e-mail Travis Hardin
Down Home in Cherokee County
with a smidgen to say about adjoining Etowah, Calhoun, and Floyd
Growing up there on the Alabama-Georgia line, I always listened for people to say "Georgia time" or "Alabama time" after they made an appointment. I guess that has been going on every since time was standardized and the time zone edge was placed on the state line. Before that, well, who cared what the clock said? You had to milk the cow when she started mooing; and you had to plow while it was light. Everybody knew that, because nearly everybody was a farmer in the nineteenth century. You can see line after line of that vocation in the Cherokee County censuses.
My father was so drawn to the soil that after he got married and got a paying job, he gave it up to go back into farming. Sharecropping, 50-50. After he failed, my family, which had been farming for tens of generations I suppose, no longer farmed. We couldn't get away from it right away—I picked cotton as a teenager, and the schools insisted that I buy a coop of chickens or a cow and become a Future Farmer of America. That was the farthest thing from my mind.
It was the early 50's at what was called Cedar Bluff High School, though it had 12 grades. I was a 5th-grader there after Dad found employment again. I remember the school had outhouses—wide smelly ones—one for the boys and one for the girls. There was an ancient indoor toilet for the faculty. In high school, I learned that fees were charged to students. Books had to be bought by students, by the sweat of their or their parents' brow. There was no band, no science lab—why, they barely had money for FOOTBALL!! I was allowed in 1958 to help in the school office. I would handwrite weekly paychecks to teachers, among other things. Teachers' salaries were a paltry $60 per week, to my recollection, with the senior teachers getting $70. The school principal lived beside my family in a slightly better house —and we were poor. So you think Alabama's funding for education is bad in the year 2000? At mid-century, there could be no doubt that teachers were devoted to education. Once in 1932 and again in 1956, the Alabama Legislature went on record as saying public education was not a service the state had an obligation to pay for.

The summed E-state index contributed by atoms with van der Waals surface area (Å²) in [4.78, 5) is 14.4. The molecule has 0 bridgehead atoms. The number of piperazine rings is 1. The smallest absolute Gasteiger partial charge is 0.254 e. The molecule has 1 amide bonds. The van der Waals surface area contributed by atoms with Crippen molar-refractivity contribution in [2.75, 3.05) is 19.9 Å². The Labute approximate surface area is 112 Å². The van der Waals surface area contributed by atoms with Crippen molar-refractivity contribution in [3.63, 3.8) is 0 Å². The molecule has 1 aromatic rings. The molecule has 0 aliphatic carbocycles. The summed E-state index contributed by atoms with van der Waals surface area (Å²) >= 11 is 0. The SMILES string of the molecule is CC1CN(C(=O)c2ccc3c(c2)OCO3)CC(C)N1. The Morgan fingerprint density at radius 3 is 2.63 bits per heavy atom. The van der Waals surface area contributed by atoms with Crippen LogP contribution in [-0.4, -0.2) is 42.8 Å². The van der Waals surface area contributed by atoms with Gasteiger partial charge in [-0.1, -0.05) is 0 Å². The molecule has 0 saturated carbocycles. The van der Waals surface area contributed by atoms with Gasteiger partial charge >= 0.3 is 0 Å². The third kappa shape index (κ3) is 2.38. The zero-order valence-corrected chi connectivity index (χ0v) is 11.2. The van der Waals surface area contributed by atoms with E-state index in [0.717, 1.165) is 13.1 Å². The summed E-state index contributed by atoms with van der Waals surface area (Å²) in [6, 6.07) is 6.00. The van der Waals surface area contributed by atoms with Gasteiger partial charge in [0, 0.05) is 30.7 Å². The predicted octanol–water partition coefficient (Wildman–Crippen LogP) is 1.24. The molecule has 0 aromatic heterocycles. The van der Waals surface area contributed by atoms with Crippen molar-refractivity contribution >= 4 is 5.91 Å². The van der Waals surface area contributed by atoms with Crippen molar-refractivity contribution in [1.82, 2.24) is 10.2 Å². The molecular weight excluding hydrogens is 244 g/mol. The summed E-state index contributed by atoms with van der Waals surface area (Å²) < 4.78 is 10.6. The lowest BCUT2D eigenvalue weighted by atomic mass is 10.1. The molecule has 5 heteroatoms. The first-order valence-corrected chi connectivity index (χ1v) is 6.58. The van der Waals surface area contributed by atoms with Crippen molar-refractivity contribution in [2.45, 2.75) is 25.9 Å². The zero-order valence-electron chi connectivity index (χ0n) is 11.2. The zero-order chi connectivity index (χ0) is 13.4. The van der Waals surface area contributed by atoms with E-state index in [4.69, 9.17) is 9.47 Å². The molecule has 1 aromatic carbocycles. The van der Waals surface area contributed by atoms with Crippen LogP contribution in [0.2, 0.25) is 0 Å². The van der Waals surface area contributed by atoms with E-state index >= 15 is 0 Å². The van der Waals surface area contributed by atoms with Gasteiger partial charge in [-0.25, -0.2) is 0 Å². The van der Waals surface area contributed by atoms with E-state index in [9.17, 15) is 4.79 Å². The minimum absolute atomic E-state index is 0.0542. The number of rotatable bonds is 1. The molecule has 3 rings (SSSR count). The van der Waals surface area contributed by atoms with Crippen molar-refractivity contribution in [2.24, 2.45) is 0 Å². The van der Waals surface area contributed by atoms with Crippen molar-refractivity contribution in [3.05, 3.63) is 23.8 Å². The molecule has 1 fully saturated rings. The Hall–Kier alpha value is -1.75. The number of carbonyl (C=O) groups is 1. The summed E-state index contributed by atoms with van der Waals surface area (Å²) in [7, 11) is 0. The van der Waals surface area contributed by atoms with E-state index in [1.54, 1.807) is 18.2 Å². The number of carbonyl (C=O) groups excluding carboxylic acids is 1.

Three decades earlier, funding was even lower, and students at many schools were required to go out into the surrounding woods and gather firewood to heat themselves at their school's lone stove. A memoir by a distant relative, Donald W. Hardin, tells of moving from Fairfield to Ohatchee, Alabama in 1927 to a "no-outhouse" school. He says, "The status of a boy in the school was dependent upon the type of wood he could chop and bring in." During the depression, teachers were likely not paid, were paid with IOU's, or with "script" worth ten cents on the dollar.
There is a picture in the Cherokee County Heritage Book, vol. 1, showing Cedar Bluff High School in 1921 as a two-story frame set on stone pillars, and having three windows showing in each floor and a bell tower. It looks like a class act for its time. Jamie Ray of Cedar Bluff, who wrote the piece "Cedar Bluff High School" in the Heritage Book, says a one-room school existed before a new building was opened in 1923. The two-story school certainly had more than one room, so there is a discrepancy of a few years I would like to resolve in my head, if some reader has more information.
Getting back to mid-century, in fifth grade my teacher was the venerable Mrs. Hazel Mobbs. She lived a long time after the fifties, and an eternity before the fifties—she taught my father at the same school in the 30's. Earlier teachers had taught his father, and this had reached back into the mist of one earlier generation—or would have, if great-grandpa G. W. had had the time to attend school there at Farill. Great-grandpa G. W. was, I believe, illiterate. His widowed mother Mary absolutely depended on him and the other boys to farm for income.